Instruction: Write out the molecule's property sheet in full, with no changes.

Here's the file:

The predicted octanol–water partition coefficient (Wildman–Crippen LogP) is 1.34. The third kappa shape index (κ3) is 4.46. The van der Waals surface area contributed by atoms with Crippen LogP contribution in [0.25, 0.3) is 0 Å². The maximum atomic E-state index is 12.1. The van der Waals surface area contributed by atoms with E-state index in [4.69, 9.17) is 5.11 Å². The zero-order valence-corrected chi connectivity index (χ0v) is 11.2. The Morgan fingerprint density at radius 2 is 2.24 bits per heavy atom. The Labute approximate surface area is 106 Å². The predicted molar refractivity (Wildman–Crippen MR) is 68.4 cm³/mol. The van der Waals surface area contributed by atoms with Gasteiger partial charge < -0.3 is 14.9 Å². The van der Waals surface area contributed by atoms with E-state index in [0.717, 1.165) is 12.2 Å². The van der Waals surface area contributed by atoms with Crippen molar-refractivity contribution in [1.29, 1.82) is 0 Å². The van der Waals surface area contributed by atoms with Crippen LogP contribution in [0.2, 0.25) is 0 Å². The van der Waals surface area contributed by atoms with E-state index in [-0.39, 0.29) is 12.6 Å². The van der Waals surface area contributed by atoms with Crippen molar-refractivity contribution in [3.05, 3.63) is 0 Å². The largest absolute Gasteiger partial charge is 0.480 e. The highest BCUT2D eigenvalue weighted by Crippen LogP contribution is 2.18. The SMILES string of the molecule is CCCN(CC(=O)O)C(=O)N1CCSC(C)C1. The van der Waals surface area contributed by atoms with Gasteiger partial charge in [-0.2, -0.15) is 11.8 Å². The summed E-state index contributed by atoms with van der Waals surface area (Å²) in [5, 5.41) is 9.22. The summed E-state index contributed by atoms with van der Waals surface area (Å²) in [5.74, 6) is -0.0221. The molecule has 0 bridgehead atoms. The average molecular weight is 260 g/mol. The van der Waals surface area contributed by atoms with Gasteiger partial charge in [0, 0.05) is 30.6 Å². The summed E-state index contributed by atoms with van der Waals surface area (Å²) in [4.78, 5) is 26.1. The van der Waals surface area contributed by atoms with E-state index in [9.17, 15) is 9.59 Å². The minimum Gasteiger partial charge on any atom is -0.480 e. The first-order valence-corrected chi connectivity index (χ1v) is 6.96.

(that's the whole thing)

The predicted octanol–water partition coefficient (Wildman–Crippen LogP) is 1.34. The third kappa shape index (κ3) is 4.46. The van der Waals surface area contributed by atoms with Crippen LogP contribution in [0.25, 0.3) is 0 Å². The maximum atomic E-state index is 12.1. The van der Waals surface area contributed by atoms with E-state index in [4.69, 9.17) is 5.11 Å². The zero-order valence-corrected chi connectivity index (χ0v) is 11.2. The Morgan fingerprint density at radius 2 is 2.24 bits per heavy atom. The Labute approximate surface area is 106 Å². The predicted molar refractivity (Wildman–Crippen MR) is 68.4 cm³/mol. The van der Waals surface area contributed by atoms with Gasteiger partial charge < -0.3 is 14.9 Å². The van der Waals surface area contributed by atoms with E-state index in [0.717, 1.165) is 12.2 Å². The van der Waals surface area contributed by atoms with Crippen molar-refractivity contribution in [1.29, 1.82) is 0 Å². The van der Waals surface area contributed by atoms with Crippen LogP contribution in [0.2, 0.25) is 0 Å². The van der Waals surface area contributed by atoms with E-state index in [-0.39, 0.29) is 12.6 Å². The van der Waals surface area contributed by atoms with Crippen molar-refractivity contribution in [3.05, 3.63) is 0 Å². The largest absolute Gasteiger partial charge is 0.480 e. The highest BCUT2D eigenvalue weighted by Crippen LogP contribution is 2.18. The SMILES string of the molecule is CCCN(CC(=O)O)C(=O)N1CCSC(C)C1. The van der Waals surface area contributed by atoms with Gasteiger partial charge in [-0.2, -0.15) is 11.8 Å². The summed E-state index contributed by atoms with van der Waals surface area (Å²) in [5, 5.41) is 9.22. The summed E-state index contributed by atoms with van der Waals surface area (Å²) in [5.74, 6) is -0.0221. The molecule has 0 bridgehead atoms. The average molecular weight is 260 g/mol. The van der Waals surface area contributed by atoms with Gasteiger partial charge in [0, 0.05) is 30.6 Å². The summed E-state index contributed by atoms with van der Waals surface area (Å²) in [4.78, 5) is 26.1. The van der Waals surface area contributed by atoms with E-state index in [9.17, 15) is 9.59 Å². The minimum Gasteiger partial charge on any atom is -0.480 e. The first-order valence-corrected chi connectivity index (χ1v) is 6.96.